Government Promotes Use of Perennial Rivers for Irrigation to Combat Hunger and Poverty
Minister of Agriculture Highlights Importance of Irrigation Schemes for Food Security
CHITIPA, Malawi-The Minister of Agriculture, Sam Kawale, has emphasized the significance of utilizing perennial rivers for irrigation in order to achieve food security and alleviate poverty in Malawi, writes Patricia Kayuni.
During a visit to the Mafinga Irrigation Scheme in Chisenga, Chitipa district, which was constructed under the Programme for Rural Irrigation Development (PRIDE) with financial support from the International Fund for Agricultural Development (IFAD), Kawale urged farmers to take advantage of the country's rivers for irrigation purposes.
Kawale highlighted the government's substantial investment in irrigation schemes, aiming to ensure that people have access to sufficient food throughout the year.
By harnessing the power of perennial rivers, the Minister stated that Malawi could significantly increase food production and become self-sustainable.
Accompanied by the Senior Chief MweneWenya of the area, Kawale toured the maize fields at the Mafinga irrigation scheme.
The Senior Chief expressed gratitude to the government for constructing the scheme, stating that it would address various challenges faced by the local community, including hunger and poverty.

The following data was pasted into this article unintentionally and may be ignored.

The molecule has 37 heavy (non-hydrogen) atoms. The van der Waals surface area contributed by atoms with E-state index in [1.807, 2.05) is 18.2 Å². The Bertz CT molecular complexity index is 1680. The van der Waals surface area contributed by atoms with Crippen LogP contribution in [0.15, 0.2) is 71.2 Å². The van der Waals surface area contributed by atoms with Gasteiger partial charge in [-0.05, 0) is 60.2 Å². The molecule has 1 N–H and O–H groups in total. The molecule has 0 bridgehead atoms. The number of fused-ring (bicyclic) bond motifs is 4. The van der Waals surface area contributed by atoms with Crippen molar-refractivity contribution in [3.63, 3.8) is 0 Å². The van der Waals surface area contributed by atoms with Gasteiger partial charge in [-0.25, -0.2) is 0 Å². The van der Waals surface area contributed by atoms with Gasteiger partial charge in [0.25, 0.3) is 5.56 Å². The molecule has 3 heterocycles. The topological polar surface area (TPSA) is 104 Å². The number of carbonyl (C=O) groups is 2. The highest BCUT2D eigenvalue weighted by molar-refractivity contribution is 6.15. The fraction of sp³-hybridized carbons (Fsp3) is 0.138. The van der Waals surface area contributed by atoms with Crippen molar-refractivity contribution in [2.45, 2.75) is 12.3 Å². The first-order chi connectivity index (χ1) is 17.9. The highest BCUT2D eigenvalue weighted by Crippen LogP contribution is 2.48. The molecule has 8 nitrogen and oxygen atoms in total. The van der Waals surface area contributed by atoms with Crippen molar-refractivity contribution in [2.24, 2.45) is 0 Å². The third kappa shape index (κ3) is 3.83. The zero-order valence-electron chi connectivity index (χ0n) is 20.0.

He further mentioned that measures such as planting exotic and indigenous trees around the scheme and its intake would help sustain the availability of water.
Kanyika, the President of the Chisenga Water Users Association, acknowledged the positive impact of the irrigation scheme on local farmers. Previously, they faced water scarcity issues that limited their agricultural activities.
However, with the implementation of the scheme, access to water has significantly improved. Kanyika assured that the scheme would continue to operate even after the conclusion of the program.
The Mafinga irrigation scheme, covering 131 hectares, benefits 437 farmers, comprising 247 females and 190 males.
These farmers primarily cultivate Irish potatoes and beans for commercial purposes, while maize is grown for consumption.
The scheme plays a vital role in enhancing agricultural productivity and income generation for the local community, contributing to the overall goal of combating hunger and poverty in Malawi.